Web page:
The Minister of Works, Mr. Mike Onolememen, stated this in Abuja on Friday after hours-long meeting with delegates from the consortium and various government agencies.
According to him, five construction firms took part in the bidding process, but Julius Berger AIMS Consortium won.
He said, 'We have gone through a painstaking procurement process that lasted for about 13 months and at the end of the procurement the preferred bidder has emerged. It is important to let Nigerians know that very competent consortia bid for this particular project.
'I am happy to announce that at the end of the procurement process, Julius Berger AIMS Consortium emerged as the preferred bidder for the Second Niger Bridge project.'
Onolememen said the project was advertised for expression of interest, adding that the concessionaires expressed interest in the bidding for the project under the Design, Finance, Build, Operate and Transfer model.
'And that is why this particular meeting was convened today to commence the second phase of this particular transaction that will necessarily lead to the preliminary site work of the bridge that will link Onitsha and Asaba in Anambra and Delta states,' he said.
Onolememen added, 'Going forward, part of the work that will be carried out in the next couple of weeks will include detailed hydrological and topographical surveys, and of course, a geological survey. And we will always carry out a detailed environmental/social impact assessment of the process and an in-depth traffic survey among others.'
He said the government's transaction adviser had virtually completed a detailed traffic survey, stressing that Nigerians should know that the Federal Government was committed to delivering the Second Niger Bridge project. 'I want to assure Nigerians that this project is fast becoming a reality,' he said.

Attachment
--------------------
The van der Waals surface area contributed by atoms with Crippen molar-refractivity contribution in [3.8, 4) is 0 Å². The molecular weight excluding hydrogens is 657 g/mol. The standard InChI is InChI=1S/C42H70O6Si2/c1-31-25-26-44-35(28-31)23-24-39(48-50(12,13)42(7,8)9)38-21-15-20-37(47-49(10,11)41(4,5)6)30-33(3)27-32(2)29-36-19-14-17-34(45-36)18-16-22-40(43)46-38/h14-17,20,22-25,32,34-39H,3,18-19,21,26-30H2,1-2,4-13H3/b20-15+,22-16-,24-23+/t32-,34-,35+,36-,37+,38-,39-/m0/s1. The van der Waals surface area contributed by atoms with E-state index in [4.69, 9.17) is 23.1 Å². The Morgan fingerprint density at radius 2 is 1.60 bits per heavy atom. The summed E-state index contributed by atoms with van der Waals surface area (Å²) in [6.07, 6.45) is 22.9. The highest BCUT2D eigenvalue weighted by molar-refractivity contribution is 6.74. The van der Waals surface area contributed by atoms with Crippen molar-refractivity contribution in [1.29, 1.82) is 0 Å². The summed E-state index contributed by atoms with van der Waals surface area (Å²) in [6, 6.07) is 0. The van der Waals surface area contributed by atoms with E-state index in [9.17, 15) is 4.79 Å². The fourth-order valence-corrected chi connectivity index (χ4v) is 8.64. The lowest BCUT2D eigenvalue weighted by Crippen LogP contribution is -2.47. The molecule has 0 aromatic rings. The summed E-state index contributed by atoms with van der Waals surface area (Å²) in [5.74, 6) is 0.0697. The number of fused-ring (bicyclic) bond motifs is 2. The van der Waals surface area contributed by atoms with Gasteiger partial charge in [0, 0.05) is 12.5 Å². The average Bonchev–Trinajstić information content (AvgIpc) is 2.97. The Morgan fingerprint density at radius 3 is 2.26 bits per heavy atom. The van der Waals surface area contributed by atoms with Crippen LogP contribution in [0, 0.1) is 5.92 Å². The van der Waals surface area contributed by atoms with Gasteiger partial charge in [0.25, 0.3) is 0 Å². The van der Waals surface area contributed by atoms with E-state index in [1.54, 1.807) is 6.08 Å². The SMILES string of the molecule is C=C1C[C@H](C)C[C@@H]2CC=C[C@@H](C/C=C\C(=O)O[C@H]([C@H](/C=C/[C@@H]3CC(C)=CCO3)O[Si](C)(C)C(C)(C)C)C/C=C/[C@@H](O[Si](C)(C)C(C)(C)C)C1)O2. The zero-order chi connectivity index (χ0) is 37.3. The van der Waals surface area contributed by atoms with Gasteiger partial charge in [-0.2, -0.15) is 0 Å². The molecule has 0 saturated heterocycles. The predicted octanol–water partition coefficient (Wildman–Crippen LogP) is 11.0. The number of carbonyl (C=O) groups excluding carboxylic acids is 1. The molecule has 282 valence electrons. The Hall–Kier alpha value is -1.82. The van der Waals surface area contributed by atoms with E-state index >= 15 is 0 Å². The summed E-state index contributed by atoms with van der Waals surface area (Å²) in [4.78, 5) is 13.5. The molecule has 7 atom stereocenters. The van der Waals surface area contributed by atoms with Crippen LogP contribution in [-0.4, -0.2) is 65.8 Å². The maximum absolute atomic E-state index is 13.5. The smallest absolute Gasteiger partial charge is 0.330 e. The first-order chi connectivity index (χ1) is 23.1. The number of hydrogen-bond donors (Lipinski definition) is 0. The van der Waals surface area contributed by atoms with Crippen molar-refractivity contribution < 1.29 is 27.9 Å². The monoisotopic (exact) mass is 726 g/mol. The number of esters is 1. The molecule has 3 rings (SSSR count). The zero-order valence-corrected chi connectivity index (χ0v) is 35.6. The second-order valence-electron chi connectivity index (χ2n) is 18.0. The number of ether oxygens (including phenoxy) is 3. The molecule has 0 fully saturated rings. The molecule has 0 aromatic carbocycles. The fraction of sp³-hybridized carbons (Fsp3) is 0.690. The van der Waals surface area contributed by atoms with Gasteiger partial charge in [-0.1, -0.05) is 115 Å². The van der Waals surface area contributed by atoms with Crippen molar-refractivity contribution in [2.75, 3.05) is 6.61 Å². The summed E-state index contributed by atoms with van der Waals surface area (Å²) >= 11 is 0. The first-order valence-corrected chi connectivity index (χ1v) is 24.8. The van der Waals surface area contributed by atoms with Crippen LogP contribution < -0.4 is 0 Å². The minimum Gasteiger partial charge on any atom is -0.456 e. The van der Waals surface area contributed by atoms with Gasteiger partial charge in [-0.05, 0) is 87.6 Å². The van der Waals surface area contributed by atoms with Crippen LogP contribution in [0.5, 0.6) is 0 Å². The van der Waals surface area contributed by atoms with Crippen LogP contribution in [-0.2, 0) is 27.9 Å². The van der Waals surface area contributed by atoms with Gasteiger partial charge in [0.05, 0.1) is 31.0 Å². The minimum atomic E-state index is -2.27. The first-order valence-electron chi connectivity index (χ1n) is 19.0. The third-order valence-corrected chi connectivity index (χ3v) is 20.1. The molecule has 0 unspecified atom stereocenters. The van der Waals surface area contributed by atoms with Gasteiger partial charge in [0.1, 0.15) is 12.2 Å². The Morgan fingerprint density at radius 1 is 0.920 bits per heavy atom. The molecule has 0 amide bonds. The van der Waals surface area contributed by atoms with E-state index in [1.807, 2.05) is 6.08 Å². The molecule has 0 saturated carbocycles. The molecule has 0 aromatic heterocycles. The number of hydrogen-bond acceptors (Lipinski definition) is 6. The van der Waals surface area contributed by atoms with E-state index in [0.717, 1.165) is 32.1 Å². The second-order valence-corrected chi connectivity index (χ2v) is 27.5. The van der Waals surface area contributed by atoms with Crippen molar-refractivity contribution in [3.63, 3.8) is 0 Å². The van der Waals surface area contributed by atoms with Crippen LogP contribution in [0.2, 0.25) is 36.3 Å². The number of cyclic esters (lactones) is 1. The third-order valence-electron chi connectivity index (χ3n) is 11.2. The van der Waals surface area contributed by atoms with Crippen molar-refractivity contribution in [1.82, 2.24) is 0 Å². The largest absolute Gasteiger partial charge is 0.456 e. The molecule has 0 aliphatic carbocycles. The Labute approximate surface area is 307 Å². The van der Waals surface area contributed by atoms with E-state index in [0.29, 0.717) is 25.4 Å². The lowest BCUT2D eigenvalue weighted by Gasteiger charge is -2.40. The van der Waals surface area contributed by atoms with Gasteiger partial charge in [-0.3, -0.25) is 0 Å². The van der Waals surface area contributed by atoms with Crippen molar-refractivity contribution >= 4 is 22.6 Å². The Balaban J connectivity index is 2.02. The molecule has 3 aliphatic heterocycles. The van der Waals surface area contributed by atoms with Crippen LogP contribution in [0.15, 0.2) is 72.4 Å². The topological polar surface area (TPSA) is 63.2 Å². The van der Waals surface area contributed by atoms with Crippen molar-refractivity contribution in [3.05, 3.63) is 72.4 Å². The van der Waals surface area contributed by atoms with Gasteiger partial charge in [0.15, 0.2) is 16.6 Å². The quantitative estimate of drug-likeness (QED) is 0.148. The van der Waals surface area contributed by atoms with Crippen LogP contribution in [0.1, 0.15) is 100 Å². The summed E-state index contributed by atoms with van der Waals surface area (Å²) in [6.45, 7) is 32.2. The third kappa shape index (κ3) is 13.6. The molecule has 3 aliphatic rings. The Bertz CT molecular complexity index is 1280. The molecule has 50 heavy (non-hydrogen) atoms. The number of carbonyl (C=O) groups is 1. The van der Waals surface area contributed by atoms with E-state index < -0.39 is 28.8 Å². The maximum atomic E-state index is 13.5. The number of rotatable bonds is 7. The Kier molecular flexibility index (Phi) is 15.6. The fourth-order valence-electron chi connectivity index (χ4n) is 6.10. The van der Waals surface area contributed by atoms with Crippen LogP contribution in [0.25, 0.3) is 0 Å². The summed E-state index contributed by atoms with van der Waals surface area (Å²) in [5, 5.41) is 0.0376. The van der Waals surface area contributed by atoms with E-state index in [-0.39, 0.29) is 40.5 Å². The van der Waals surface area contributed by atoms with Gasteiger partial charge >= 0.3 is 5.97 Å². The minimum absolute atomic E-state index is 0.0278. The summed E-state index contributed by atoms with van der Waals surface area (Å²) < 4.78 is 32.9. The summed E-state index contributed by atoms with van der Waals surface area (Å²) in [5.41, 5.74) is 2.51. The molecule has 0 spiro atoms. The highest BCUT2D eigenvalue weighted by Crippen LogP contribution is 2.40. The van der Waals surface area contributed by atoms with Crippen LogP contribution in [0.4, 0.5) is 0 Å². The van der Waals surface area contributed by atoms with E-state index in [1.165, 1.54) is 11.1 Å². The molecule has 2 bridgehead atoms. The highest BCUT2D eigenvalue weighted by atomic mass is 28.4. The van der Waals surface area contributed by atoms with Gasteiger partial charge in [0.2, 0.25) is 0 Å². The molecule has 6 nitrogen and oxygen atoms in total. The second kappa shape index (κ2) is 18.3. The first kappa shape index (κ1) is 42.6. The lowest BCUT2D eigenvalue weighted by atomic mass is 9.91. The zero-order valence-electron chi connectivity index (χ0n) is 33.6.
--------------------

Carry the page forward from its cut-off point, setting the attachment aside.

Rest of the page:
Asked to comment on the duration of the project, he said, 'This is not a contract. It is a PPP transaction. The PPP transaction will cover a period of 25 years for them (Julius Berger AIMS Consortium). By the conclusion of the discussions on the second phase, at least the construction period will emerge. It is not like a normal contract that the government is funding.'
He explained that the consortium would raise the fund for the project and that the government would only take a very marginal percentage of it to show commitment.
He said, 'It is interesting to note that Africa Infrastructure Investment Managers or AIMS, are world leaders in infrastructure financing and they are in partnership with one of the biggest infrastructure financier in the world. And we are happy that this project has been able to attract such a group to this country.'